What is it with James Burnham? I associate him — via Curtis Yarvin — with the alt-right. And Burnham is the founding text of what I call the Alt-centre (of which I am the founder and which I’m hoping to parlay into world domination if only I can get some time away from the keyboard). And here is Burnham and the Marxist left. Well, Burnham was a Marxist, but his big contribution was the two books he wrote as he emerged as Trotsky’s best American mate and headed rightwards — The Managerial Revolution and The Machiavellians. And they’re the texts discussed in the video.
Anyway, I can recommend the first presentation. It addresses Burnham’s concerns well. The only telltale sign that it’s from the Marxist left is the occasional creepy reference to where Burnham fails to be ‘dialectical’ in his thinking. I recall the phrase from Czesław Miłosz’s descriptions of the Stalinist intelligentsia in The Captive Mind. I hadn’t realised before then the imperative that Marxist regimes felt to ensure that all serious thinking to be done by the intelligentsia be ‘dialectical’.
Apart from that, the talk seems very thoughtful and unflinching about the current state of the Marxian left (it’s in roughly the same state as the star of the parrot sketch). Following the links I discover The platypus Initiative no less — it’s a good name for putting reality ahead of thought (fancy that!) via this story. And here’s its premise:
Platypus contends that the ruin of the Marxist Left as it stands today is of a tradition whose defeat was largely self-inflicted, hence at present the Marxist Left is historical, and in such a grave state of decomposition that it has become exceedingly difficult to draft coherently programmatic social-political demands. In the face of the catastrophic past and present, the first task for the reconstitution of a Marxian Left as an emancipatory force is to recognize the reasons for the historical failure of Marxism and to clarify the necessity of a Marxian Left for the present and future. — If the Left is to change the world, it must first transform itself!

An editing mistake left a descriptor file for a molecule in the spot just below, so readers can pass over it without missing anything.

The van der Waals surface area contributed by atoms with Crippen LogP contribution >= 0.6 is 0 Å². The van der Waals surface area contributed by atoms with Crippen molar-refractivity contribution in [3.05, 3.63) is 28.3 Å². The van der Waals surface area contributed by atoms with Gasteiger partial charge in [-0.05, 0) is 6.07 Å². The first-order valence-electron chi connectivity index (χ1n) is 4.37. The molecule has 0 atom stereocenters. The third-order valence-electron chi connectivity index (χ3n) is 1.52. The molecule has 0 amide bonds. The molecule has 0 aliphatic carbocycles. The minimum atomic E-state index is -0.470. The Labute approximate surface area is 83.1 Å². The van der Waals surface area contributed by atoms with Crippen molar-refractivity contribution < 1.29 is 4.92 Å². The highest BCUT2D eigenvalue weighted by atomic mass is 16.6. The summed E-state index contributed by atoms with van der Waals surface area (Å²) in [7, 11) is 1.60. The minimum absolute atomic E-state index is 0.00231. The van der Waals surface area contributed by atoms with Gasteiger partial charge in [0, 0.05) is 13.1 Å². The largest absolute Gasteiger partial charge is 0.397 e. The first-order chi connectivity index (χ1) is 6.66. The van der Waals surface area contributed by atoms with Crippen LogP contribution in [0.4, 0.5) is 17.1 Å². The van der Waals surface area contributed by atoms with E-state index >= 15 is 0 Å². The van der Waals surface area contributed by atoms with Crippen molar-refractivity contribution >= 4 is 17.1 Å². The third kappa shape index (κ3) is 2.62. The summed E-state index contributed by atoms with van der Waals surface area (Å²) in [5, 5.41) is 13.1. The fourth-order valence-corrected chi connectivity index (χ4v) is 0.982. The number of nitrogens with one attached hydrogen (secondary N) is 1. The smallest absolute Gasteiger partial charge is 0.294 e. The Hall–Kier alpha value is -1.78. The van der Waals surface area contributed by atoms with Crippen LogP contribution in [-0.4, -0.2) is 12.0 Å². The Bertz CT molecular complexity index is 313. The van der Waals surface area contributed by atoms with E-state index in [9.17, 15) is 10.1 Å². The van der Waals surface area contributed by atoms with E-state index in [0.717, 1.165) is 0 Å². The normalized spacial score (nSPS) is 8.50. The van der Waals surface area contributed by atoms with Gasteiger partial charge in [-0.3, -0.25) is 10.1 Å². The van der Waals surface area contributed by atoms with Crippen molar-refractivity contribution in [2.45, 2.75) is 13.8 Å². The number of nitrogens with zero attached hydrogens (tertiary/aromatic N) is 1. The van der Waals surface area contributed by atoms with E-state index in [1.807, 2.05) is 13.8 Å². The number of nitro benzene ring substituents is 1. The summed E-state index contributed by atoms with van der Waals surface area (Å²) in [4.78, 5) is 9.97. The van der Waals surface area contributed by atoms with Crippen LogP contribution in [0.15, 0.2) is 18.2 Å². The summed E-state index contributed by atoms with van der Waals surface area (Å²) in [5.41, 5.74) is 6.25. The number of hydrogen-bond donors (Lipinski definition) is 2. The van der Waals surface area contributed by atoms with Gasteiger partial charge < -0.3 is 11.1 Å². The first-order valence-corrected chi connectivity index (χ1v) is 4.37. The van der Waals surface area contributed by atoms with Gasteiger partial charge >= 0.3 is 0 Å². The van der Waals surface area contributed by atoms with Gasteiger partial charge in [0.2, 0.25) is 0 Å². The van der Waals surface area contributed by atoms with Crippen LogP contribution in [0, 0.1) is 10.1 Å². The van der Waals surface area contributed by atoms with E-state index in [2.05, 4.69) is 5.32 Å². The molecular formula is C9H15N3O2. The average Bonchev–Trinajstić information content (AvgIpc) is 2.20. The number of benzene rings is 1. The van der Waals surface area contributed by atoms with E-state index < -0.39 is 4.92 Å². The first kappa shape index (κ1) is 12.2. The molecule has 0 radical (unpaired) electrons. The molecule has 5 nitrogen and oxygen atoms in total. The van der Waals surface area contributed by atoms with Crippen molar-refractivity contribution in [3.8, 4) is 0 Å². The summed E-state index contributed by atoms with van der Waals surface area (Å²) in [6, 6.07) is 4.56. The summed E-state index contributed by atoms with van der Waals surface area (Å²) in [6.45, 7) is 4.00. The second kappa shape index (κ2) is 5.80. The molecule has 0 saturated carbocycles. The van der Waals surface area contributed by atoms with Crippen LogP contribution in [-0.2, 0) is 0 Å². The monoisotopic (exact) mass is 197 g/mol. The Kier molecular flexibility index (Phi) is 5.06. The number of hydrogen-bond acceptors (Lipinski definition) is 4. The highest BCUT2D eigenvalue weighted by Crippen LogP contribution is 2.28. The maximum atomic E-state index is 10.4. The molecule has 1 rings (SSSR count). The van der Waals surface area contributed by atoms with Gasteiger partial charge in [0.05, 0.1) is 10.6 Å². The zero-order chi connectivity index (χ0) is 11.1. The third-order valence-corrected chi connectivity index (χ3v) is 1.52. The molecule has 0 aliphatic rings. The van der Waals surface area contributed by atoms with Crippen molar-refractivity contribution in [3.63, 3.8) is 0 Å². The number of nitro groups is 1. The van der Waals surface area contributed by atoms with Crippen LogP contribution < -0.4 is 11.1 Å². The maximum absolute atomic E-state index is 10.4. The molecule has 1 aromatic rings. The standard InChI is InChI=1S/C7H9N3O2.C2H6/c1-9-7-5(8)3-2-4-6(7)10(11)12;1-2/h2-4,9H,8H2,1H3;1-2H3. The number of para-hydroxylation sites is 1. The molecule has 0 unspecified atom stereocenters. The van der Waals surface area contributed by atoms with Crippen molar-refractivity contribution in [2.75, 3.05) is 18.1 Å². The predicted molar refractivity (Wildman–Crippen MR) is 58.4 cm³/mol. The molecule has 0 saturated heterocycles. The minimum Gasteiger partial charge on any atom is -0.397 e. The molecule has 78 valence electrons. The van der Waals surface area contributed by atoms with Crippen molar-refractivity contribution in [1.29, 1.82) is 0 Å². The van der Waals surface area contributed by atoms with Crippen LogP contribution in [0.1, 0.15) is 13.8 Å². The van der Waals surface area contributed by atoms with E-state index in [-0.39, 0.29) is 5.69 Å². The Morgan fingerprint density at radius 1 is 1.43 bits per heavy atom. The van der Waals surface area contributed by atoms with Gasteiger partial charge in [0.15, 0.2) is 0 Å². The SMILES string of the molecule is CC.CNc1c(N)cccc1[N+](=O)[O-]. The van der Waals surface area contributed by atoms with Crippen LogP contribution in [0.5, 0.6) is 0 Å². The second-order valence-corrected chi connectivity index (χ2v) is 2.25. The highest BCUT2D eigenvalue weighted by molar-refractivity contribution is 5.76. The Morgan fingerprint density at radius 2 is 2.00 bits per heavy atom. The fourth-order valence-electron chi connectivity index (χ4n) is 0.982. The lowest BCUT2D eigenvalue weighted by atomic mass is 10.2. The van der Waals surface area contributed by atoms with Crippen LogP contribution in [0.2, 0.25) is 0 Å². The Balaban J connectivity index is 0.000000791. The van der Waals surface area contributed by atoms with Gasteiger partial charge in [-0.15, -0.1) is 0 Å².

The improbable — but not impossible — reconstitution of an emancipatory Left is an urgent task ….. To abdicate this or to obscure the gravity of past defeats and failures by looking to “resistance” from “outside” the dynamics of modern society is to affirm its present and guarantee its future destructive reality.
That seems an excellent platform for developing an alt-left, one not weighed down by historical commitments and the sentimentalism that has so marred the left and its politics in the past.
Sad that, instead of dedicating themselves to reviving an emancipatory left, (or better still an emancipatory political outlook and/or politics), they want to revive a Marxian left. Not that I have anything against Marx particularly, but .… well apart from anything else, this is guaranteed to bring in all the pimply, pamphleteering, petty politicians preparing their peripatetic pathway from the Socialist Workers’ Party to KPMG (via the Greens).
Anyway, the headings of their “Short History of the Left” make sure it’s all neatly coraled into one intellectual silo — you know the one that brought us nothing but misery, disaster and dead ends?
Marx and 1848
Lenin, Luxemburg and 1917
AdornoFrom ’68 — and ’89 — to today